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The Prairie Pothole Region (PPR) is an area of the northern Great Plains and midgrass and tallgrass prairies that contains thousands of shallow wetlands known as potholes. These potholes are the result of glacier activity in the Wisconsin glaciation, which ended approximately 10,000 years ago. The decaying ice sheet left behind depressions formed by the uneven deposition of till in ground moraines. These depressions are called potholes, glacial potholes, kettles, or kettle lakes. They fill with water in the spring, creating wetlands whioch range in duration from temporary to semipermanent.
The region comprises about 715,000 square kilometres (276,000 sq mi), including parts of three Canadian provinces (Saskatchewan, Manitoba, and Alberta) and five U.S. states (Minnesota, Iowa, North and South Dakota, and Montana).
There are few natural surface water drainage systems in the region; pothole wetlands are not connected by surface streams. They receive most of their water from spring snowmelt. Some pothole wetlands also receive groundwater inflow, so they typically last longer each year than those that only receive water from precipitation. Shorter-duration wetlands fed only by precipitation typically are sources of groundwater recharge.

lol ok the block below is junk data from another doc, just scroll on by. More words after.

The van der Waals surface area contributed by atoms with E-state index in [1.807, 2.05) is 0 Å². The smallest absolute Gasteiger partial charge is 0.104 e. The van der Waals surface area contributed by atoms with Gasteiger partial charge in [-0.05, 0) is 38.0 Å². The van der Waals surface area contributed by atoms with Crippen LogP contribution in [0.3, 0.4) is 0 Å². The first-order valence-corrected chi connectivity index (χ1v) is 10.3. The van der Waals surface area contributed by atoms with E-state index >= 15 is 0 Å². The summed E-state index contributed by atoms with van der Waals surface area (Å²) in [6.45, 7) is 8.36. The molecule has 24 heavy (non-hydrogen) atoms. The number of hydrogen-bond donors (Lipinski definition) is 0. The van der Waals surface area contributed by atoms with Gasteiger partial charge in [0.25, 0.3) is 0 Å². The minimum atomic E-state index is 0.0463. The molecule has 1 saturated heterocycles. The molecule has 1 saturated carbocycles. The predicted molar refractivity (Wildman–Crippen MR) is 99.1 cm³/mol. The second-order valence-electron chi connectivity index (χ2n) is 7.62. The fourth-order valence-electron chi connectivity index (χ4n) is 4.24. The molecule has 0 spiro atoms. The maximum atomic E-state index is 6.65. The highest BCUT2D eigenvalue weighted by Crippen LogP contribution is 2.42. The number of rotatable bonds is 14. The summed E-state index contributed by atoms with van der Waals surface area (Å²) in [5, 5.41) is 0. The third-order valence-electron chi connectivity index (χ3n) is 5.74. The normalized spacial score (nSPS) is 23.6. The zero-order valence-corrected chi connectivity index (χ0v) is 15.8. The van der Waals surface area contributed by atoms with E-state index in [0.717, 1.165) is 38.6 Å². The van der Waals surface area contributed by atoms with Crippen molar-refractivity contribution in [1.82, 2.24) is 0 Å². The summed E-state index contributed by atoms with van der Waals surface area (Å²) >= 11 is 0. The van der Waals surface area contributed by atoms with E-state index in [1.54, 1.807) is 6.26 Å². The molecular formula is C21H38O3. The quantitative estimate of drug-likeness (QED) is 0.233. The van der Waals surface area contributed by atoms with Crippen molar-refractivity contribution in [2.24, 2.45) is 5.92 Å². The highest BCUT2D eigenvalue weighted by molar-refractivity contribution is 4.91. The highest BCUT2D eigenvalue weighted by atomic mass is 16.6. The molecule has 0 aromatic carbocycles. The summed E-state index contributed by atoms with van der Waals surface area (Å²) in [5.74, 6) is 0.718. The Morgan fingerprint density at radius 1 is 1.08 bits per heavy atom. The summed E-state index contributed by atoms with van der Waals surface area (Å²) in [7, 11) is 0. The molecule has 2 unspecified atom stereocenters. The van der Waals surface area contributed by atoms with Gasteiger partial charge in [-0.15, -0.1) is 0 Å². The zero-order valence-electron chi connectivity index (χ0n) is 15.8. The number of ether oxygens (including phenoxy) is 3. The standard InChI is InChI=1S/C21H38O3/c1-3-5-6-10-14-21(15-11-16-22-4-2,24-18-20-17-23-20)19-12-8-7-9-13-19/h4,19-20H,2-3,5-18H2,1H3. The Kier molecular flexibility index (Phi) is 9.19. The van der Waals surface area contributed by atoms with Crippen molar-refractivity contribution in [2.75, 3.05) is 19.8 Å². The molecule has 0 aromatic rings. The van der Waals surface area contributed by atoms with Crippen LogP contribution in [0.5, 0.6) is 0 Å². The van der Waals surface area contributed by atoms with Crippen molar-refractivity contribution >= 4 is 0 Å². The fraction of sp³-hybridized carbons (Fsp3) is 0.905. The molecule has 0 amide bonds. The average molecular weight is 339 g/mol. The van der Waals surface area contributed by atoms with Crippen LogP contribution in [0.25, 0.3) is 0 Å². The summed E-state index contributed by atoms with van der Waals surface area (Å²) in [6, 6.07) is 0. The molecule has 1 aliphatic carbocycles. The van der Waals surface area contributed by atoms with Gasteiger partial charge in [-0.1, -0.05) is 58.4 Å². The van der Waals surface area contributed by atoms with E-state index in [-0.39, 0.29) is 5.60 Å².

More than half of the potholes have been drained and converted to agriculture. Pothole loss is 90% or more in places. Those potholes that remain are important habitats for migratory waterfowl and other wildlife, supporting more than 50% of North America's migratory waterfowl. The Prairie Pothole Region is one of North America's most important areas for duck reproduction. Although the region contains only about one-tenth of the continent's habitat area for breeding of waterfowl, roughly half the primary species of game ducks on the continent breed there. The region accounts for more than 60% of the breeding populations of mallard, gadwall, blue-winged teal, northern shoveler, northern pintail, redhead, and canvasback ducks.